Our hands and fingernails are always out on display, only hiding now and then in winter mittens or gloves. We slather our hands with lotions and many women regularly paint their nails or get professional manicures. It's easier to neglect our feet, as they are often out of sight and sometimes out of mind.
In recent years, though, women and men alike are realizing how good it can feel to treat their feet with more tender loving care. Pedicures have nearly caught up to manicures in popularity, and previously timid toes are now being pampered and polished. While professional pedicures are widely available and reasonably affordable, you can also treat your feet to a home foot spa.
Feet bear a lot of weight and are exposed to friction and pressure. They're also often wrapped up in socks or crammed into shoes. Tight, hardened, dry skin and calluses can develop in those conditions.
To prime your feet for pampering, first soak them in warm, soapy water. Drop a bit of scented oil into the water if you'd like - peppermint to invigorate or stimulate circulation, and lavender to relax. Take advantage of these stolen moments to flip through a magazine, read a chapter from a novel, or simply close your eyes and just be.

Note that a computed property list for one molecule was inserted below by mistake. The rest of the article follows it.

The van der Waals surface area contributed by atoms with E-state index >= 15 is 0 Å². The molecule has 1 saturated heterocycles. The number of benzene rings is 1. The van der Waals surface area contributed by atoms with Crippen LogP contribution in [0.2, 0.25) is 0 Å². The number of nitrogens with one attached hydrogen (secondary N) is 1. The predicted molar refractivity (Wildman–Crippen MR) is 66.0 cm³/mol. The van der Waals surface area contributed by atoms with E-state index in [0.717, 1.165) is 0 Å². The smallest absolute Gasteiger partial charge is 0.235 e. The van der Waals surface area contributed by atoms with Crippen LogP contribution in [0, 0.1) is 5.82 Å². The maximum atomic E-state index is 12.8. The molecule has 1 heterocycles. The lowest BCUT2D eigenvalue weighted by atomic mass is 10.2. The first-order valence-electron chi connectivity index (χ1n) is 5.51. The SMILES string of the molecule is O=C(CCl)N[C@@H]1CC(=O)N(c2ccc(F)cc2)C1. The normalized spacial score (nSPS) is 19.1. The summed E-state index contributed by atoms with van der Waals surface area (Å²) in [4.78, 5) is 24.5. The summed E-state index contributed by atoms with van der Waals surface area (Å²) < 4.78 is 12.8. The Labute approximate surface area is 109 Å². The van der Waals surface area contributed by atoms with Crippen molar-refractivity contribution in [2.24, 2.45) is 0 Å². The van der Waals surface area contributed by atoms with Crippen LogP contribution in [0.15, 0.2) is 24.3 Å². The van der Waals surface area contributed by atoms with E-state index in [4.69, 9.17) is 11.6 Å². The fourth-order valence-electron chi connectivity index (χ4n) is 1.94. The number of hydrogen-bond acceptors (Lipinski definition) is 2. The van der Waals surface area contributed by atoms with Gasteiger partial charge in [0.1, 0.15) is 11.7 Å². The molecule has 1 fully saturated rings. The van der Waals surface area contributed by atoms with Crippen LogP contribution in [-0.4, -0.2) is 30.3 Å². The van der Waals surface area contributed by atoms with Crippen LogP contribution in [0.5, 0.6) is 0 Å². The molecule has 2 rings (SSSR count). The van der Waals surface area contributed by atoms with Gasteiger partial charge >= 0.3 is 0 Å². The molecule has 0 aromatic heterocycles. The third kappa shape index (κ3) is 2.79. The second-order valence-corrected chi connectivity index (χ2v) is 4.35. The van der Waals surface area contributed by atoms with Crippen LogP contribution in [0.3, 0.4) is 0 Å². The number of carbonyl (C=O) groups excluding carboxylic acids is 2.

Once the skin on your feet is softened up, use a washcloth, loofah, or pumice stone to gently remove any calluses or dead, dry skin. Knead some lotion onto your feet, giving yourself a massage while you're at it. If you're feeling like spoiling your feet, you can try a "foot mask" to lock in the moisture.
With your feet now supple and soft, your toenails should be more yielding, too. Toenails need a trim every few weeks. To prevent ingrown toenails, foot experts advise that nails be trimmed straight across. And keep your toenails trimmed to just beneath the edge of your toe. Too long or too short, and they can become ingrown or infected.
The cuticles can also be sensitive and vulnerable to inflammation, so don't cut or push them back. To clean under the nails, use soap and a nail brush or an orange stick. Hard metal tools are too rough. Be gentle.
If you choose to take your toes to a pro, be aware of spa safety. Salons have health codes they must follow, but businesses get lazy and, well, busy. Sometimes health and safety may fall to the wayside. Fungal and bacterial infections from whirlpool foot baths do happen.
When you're waiting your turn for a pedicure, watch and see if the salon's foot spa is drained, washed, and disinfected between customers. Take a look around the salon or spa. Does it seem clean and tidy? Ask the staff how the foot spas are cleaned. If they won't tell you, that's a good sign that you might want to get your feet out of there.
Don't shave or wax your legs within 24 hours of your pedicure or foot spa. Open or irritated skin can be welcome infection. Likewise, if you have cuts, scratches, scabs, rash, or insect bites on your shins, ankles, or feet, wait until you're all healed up to treat your feet to a professional foot spa and pedicure. If after a pedicure you develop any skin problems in those areas, contact your doctor.
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